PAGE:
The public presence of religion in Western Europe: its social significance among religious constituencies lying between the secular and churchgoing Christians?

Tony Glendinning

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Abstract

The study examines attitudes about public religion in the Netherlands, Britain, France and Denmark using ISSP survey data for 1998 and 2008. The context is de-privatization of religion in secular Western Europe due to Christian cultural defence. The majority of Dutch and British participants hold moderate opinions about mixing religion and politics. The majority of French and Danish participants are against public religion. Comparing 2008 to 1998, anti-public-religion attitudes are more evident in the Netherlands in 2008. It is moderate attitudes that are less likely in Britain and approval is even less likely in France and Denmark in 2008 compared to 1998. Overall, public religion has become more unpopular in all four countries. In terms of differences between religious constituencies within countries, attitudes about public religion have de-coupled from churchgoing in Britain unlike continuing relative approval of churchgoers elsewhere. Non-attendance of services is associated with disapproval in France only. In the Danish case, majorities express anti-public-religion attitudes across all religious constituencies in 2008, including Danish churchgoers. National differences emphasize differing traditions, church-state relations and current conditions. There are two instances of cultural defence in our analysis. The Dutch case represents growth in religious-Christian numbers outside of the churches who are not against public religion. The other instance of religio-ethnic cultural defence is among a growing minority of nominal Christians in Britain, who are neither religious nor churchgoers, but express approval of mixing religion and politics as part of an imagined national identity rather than any basis in Christian faith.
Original languageEnglish
Pages (from-to)51-64
Number of pages14
JournalInternational Journal of Social Science Studies
Volume2
Issue number1
Early online date21 Oct 2013
DOIs
Publication statusPublished - Jan 2014

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Western Europe
Religion
France
Denmark
Netherlands
study attitude
state church
ISSP
politics
national identity
privatization
faith
church
minority

Keywords

  • public religion
  • politics
  • Western Europe
  • cultural defence
  • Christian identity

Cite this

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title = "The public presence of religion in Western Europe: its social significance among religious constituencies lying between the secular and churchgoing Christians?",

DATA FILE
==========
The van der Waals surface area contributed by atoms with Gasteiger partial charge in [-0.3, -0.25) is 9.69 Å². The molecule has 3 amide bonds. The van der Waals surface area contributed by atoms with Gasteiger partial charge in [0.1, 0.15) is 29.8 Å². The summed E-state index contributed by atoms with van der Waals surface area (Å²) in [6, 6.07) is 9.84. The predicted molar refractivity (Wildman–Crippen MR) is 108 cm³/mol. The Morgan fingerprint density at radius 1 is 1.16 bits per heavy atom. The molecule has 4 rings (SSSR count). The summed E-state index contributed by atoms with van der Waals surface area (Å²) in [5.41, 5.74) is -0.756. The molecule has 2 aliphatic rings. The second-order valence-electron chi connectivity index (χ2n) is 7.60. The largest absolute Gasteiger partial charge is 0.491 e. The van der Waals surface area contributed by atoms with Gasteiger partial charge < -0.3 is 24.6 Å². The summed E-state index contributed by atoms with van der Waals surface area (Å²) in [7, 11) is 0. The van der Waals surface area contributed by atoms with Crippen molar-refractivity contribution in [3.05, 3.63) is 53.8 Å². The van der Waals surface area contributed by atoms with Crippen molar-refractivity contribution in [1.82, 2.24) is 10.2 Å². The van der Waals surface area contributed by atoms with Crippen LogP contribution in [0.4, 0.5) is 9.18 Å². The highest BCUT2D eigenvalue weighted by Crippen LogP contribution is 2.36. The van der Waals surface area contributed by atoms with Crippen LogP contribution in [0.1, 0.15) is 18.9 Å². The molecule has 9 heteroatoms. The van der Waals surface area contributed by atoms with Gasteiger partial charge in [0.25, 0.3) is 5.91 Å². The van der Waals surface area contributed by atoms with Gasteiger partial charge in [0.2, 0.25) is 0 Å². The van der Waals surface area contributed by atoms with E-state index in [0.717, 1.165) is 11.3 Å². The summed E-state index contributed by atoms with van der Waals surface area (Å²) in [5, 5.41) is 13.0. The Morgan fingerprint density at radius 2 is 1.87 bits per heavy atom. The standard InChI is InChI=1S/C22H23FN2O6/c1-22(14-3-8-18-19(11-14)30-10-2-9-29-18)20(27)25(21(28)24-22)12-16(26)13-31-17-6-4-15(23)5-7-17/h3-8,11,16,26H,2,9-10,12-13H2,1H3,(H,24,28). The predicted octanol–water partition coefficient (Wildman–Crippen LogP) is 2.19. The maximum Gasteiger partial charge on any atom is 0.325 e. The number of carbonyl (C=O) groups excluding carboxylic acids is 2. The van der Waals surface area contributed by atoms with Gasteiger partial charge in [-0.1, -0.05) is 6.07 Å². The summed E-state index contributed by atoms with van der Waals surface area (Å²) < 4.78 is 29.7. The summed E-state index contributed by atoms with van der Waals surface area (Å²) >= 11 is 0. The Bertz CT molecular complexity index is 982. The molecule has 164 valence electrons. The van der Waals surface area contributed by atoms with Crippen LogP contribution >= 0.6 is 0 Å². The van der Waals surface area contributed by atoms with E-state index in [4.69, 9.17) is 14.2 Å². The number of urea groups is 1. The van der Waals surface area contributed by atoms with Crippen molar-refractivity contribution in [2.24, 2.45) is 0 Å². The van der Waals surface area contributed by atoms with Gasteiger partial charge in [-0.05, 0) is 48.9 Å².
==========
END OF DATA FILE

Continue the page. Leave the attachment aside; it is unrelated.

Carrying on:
abstract = "The study examines attitudes about public religion in the Netherlands, Britain, France and Denmark using ISSP survey data for 1998 and 2008. The context is de-privatization of religion in secular Western Europe due to Christian cultural defence. The majority of Dutch and British participants hold moderate opinions about mixing religion and politics. The majority of French and Danish participants are against public religion. Comparing 2008 to 1998, anti-public-religion attitudes are more evident in the Netherlands in 2008. It is moderate attitudes that are less likely in Britain and approval is even less likely in France and Denmark in 2008 compared to 1998. Overall, public religion has become more unpopular in all four countries. In terms of differences between religious constituencies within countries, attitudes about public religion have de-coupled from churchgoing in Britain unlike continuing relative approval of churchgoers elsewhere. Non-attendance of services is associated with disapproval in France only. In the Danish case, majorities express anti-public-religion attitudes across all religious constituencies in 2008, including Danish churchgoers. National differences emphasize differing traditions, church-state relations and current conditions. There are two instances of cultural defence in our analysis. The Dutch case represents growth in religious-Christian numbers outside of the churches who are not against public religion. The other instance of religio-ethnic cultural defence is among a growing minority of nominal Christians in Britain, who are neither religious nor churchgoers, but express approval of mixing religion and politics as part of an imagined national identity rather than any basis in Christian faith.",
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